Depression Can Be a Killer for People With Diabetes

TUESDAY, Nov. 7, 2023 (HealthDay News) -- Many people with type 2 diabetes also struggle with depression, and this combination can lead to premature death, researchers say.

“More than 35 million Americans have diabetes, and more than 95 million have prediabetes, making diabetes one of the leading causes of death in the U.S.,” said study co-author Jagdish Khubchandani. He is a professor of public health sciences at New Mexico State University, in Las Cruces.

“Unfortunately, a large proportion of these people struggle with depression, anxiety or poor mental health,” Khubchandani said in a university news release.

To explore this association, the researchers used data on nearly 15,000 people from the 2005 to 2010 National Health and Nutrition Examination Survey. The research team then linked the data to death records from the U.S. Centers for Disease Control and Prevention.

The investigators found that more than 10% of American adults suffer from depression or diabetes. Overall, participants with diabetes were 1.7 times more likely to die prematurely than those without diabetes, the data showed.

The risk of death more than quadrupled for participants with both diabetes and depression compared to those without diabetes or depression.

“Diabetes alone is a debilitating disease, and the co-occurrence of depression makes it worse,” Khubchandani said. “Unfortunately, many Americans with diabetes continue to struggle financially and emotionally, making it difficult to manage the disease.”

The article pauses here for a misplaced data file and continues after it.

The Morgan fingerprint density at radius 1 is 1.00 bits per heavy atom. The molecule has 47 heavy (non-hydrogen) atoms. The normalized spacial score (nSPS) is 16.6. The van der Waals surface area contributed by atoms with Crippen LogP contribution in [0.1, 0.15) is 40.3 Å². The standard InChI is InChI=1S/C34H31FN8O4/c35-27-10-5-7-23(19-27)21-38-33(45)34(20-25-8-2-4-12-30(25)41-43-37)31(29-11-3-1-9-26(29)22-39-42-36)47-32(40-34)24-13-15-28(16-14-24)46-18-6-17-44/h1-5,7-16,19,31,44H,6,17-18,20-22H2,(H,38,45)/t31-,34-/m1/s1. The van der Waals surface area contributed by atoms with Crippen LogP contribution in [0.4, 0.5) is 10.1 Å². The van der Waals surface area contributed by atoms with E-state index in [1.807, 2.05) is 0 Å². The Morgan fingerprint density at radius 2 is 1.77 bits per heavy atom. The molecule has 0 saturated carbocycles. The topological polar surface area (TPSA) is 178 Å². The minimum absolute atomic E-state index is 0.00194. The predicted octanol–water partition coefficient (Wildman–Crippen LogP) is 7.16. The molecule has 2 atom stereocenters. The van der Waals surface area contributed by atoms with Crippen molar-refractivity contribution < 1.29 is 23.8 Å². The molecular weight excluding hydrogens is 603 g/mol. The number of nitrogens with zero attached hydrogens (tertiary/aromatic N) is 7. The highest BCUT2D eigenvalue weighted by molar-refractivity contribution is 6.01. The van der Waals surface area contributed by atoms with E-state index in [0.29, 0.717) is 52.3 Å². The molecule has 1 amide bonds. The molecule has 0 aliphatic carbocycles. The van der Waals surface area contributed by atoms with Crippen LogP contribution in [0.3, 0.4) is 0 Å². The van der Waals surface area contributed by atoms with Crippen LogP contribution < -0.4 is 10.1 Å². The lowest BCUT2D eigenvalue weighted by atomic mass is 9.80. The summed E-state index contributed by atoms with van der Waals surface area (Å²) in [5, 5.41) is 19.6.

Many demographic, psychosocial and biological mechanisms could be responsible for the co-occurrence of depression and diabetes, the study authors suggested.

Certain characteristics are common in individuals at higher risk for co-occurring depression and diabetes. They include lower income and education, racial/ethnic minority status, unhealthy lifestyles and having other chronic diseases.

About 75% of people with diabetes receive treatment to manage their disorder in developed countries like the United States. But more than 50% of diabetics with behavioral health issues do not get adequate mental health care, the researchers noted.

The study recommends that doctors integrate treatment of mental health issues into primary and specialist care for diabetes.

“Improving the quality of care for diabetes and co-occurring mental health issues could improve the well-being and life expectancy for Americans living with diabetes,” Khubchandani said.

The findings were published in the November issue of Diabetes & Metabolic Syndrome: Clinical Research & Reviews.

More information

The U.S. National Institute of Mental Health has more on depression.

SOURCE: New Mexico State University, news release, Oct. 26, 2023

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